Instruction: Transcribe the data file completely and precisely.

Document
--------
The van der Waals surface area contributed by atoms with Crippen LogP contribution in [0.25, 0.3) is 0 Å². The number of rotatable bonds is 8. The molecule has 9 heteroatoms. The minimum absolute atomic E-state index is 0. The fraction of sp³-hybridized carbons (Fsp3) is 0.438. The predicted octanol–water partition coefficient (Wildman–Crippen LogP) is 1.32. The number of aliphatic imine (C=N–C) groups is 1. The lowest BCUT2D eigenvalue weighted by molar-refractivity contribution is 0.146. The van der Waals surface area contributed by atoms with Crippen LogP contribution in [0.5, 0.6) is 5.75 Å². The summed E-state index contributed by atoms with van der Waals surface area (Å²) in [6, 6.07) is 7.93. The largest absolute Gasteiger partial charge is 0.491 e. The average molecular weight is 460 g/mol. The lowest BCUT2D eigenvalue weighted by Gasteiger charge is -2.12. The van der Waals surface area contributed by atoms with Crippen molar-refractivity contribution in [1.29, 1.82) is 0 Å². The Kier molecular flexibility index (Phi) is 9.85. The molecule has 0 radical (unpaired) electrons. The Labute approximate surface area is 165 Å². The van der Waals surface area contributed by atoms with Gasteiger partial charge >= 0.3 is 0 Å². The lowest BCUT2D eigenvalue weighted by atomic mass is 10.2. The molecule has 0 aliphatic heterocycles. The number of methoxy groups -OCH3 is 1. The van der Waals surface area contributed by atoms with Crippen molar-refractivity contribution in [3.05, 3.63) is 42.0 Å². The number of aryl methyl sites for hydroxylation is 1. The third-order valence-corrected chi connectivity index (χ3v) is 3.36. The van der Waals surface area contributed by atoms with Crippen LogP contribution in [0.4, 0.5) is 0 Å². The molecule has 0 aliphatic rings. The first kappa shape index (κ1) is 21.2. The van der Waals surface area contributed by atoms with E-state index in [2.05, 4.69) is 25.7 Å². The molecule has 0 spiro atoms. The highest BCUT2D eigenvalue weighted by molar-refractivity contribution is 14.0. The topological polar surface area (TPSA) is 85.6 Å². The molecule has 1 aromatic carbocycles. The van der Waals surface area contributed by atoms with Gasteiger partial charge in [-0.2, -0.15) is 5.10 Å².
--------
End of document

The van der Waals surface area contributed by atoms with Crippen LogP contribution in [0.25, 0.3) is 0 Å². The number of rotatable bonds is 8. The molecule has 9 heteroatoms. The minimum absolute atomic E-state index is 0. The fraction of sp³-hybridized carbons (Fsp3) is 0.438. The predicted octanol–water partition coefficient (Wildman–Crippen LogP) is 1.32. The number of aliphatic imine (C=N–C) groups is 1. The lowest BCUT2D eigenvalue weighted by molar-refractivity contribution is 0.146. The van der Waals surface area contributed by atoms with Crippen LogP contribution in [0.5, 0.6) is 5.75 Å². The summed E-state index contributed by atoms with van der Waals surface area (Å²) in [6, 6.07) is 7.93. The largest absolute Gasteiger partial charge is 0.491 e. The average molecular weight is 460 g/mol. The lowest BCUT2D eigenvalue weighted by Gasteiger charge is -2.12. The van der Waals surface area contributed by atoms with Crippen molar-refractivity contribution in [1.29, 1.82) is 0 Å². The Kier molecular flexibility index (Phi) is 9.85. The molecule has 0 radical (unpaired) electrons. The Labute approximate surface area is 165 Å². The van der Waals surface area contributed by atoms with Gasteiger partial charge >= 0.3 is 0 Å². The lowest BCUT2D eigenvalue weighted by atomic mass is 10.2. The molecule has 0 aliphatic heterocycles. The number of methoxy groups -OCH3 is 1. The van der Waals surface area contributed by atoms with Crippen molar-refractivity contribution in [3.05, 3.63) is 42.0 Å². The number of aryl methyl sites for hydroxylation is 1. The third-order valence-corrected chi connectivity index (χ3v) is 3.36. The van der Waals surface area contributed by atoms with Crippen LogP contribution in [0.4, 0.5) is 0 Å². The molecule has 0 aliphatic rings. The first kappa shape index (κ1) is 21.2. The van der Waals surface area contributed by atoms with E-state index in [2.05, 4.69) is 25.7 Å². The molecule has 0 spiro atoms. The highest BCUT2D eigenvalue weighted by molar-refractivity contribution is 14.0. The topological polar surface area (TPSA) is 85.6 Å². The molecule has 1 aromatic carbocycles. The van der Waals surface area contributed by atoms with Gasteiger partial charge in [-0.2, -0.15) is 5.10 Å².